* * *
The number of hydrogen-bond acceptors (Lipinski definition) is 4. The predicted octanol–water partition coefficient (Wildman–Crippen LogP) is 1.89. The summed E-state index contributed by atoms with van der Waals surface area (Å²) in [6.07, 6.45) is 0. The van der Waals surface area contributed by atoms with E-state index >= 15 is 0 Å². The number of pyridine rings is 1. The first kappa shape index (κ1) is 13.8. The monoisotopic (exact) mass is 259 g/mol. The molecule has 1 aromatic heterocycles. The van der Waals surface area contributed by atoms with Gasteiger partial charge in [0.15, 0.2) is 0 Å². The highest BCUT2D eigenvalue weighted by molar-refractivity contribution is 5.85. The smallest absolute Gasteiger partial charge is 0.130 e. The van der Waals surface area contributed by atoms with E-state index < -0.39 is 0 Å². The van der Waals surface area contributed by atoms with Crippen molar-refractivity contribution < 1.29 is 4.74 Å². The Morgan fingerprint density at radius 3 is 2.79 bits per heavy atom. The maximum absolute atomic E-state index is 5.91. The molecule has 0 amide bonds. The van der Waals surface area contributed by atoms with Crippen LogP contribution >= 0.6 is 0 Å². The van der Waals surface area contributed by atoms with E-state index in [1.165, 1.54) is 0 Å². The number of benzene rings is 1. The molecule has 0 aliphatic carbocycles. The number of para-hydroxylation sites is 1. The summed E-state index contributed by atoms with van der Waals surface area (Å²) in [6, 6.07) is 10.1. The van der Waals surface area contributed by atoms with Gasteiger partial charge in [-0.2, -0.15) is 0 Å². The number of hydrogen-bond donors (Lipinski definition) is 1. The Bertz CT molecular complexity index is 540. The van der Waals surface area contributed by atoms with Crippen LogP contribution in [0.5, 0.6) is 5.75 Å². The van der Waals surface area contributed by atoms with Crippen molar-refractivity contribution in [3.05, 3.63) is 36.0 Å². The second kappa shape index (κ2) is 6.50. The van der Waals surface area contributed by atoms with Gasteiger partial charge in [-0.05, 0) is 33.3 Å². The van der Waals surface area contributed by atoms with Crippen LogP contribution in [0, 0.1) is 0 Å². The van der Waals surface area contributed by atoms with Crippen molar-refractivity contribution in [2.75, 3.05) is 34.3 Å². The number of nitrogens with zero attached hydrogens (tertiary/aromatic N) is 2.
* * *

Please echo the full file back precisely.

The number of hydrogen-bond acceptors (Lipinski definition) is 4. The predicted octanol–water partition coefficient (Wildman–Crippen LogP) is 1.89. The summed E-state index contributed by atoms with van der Waals surface area (Å²) in [6.07, 6.45) is 0. The van der Waals surface area contributed by atoms with E-state index >= 15 is 0 Å². The number of pyridine rings is 1. The first kappa shape index (κ1) is 13.8. The monoisotopic (exact) mass is 259 g/mol. The molecule has 1 aromatic heterocycles. The van der Waals surface area contributed by atoms with Gasteiger partial charge in [0.15, 0.2) is 0 Å². The highest BCUT2D eigenvalue weighted by molar-refractivity contribution is 5.85. The smallest absolute Gasteiger partial charge is 0.130 e. The van der Waals surface area contributed by atoms with E-state index < -0.39 is 0 Å². The van der Waals surface area contributed by atoms with Crippen molar-refractivity contribution < 1.29 is 4.74 Å². The Morgan fingerprint density at radius 3 is 2.79 bits per heavy atom. The maximum absolute atomic E-state index is 5.91. The molecule has 0 amide bonds. The van der Waals surface area contributed by atoms with Crippen LogP contribution >= 0.6 is 0 Å². The van der Waals surface area contributed by atoms with E-state index in [1.165, 1.54) is 0 Å². The number of benzene rings is 1. The molecule has 0 aliphatic carbocycles. The number of para-hydroxylation sites is 1. The summed E-state index contributed by atoms with van der Waals surface area (Å²) in [6, 6.07) is 10.1. The van der Waals surface area contributed by atoms with Gasteiger partial charge in [-0.2, -0.15) is 0 Å². The number of hydrogen-bond donors (Lipinski definition) is 1. The Bertz CT molecular complexity index is 540. The van der Waals surface area contributed by atoms with Crippen LogP contribution in [0.5, 0.6) is 5.75 Å². The van der Waals surface area contributed by atoms with Crippen molar-refractivity contribution in [3.05, 3.63) is 36.0 Å². The second kappa shape index (κ2) is 6.50. The van der Waals surface area contributed by atoms with Gasteiger partial charge in [-0.05, 0) is 33.3 Å². The van der Waals surface area contributed by atoms with Crippen LogP contribution in [0, 0.1) is 0 Å². The van der Waals surface area contributed by atoms with Crippen molar-refractivity contribution in [2.75, 3.05) is 34.3 Å². The number of nitrogens with zero attached hydrogens (tertiary/aromatic N) is 2.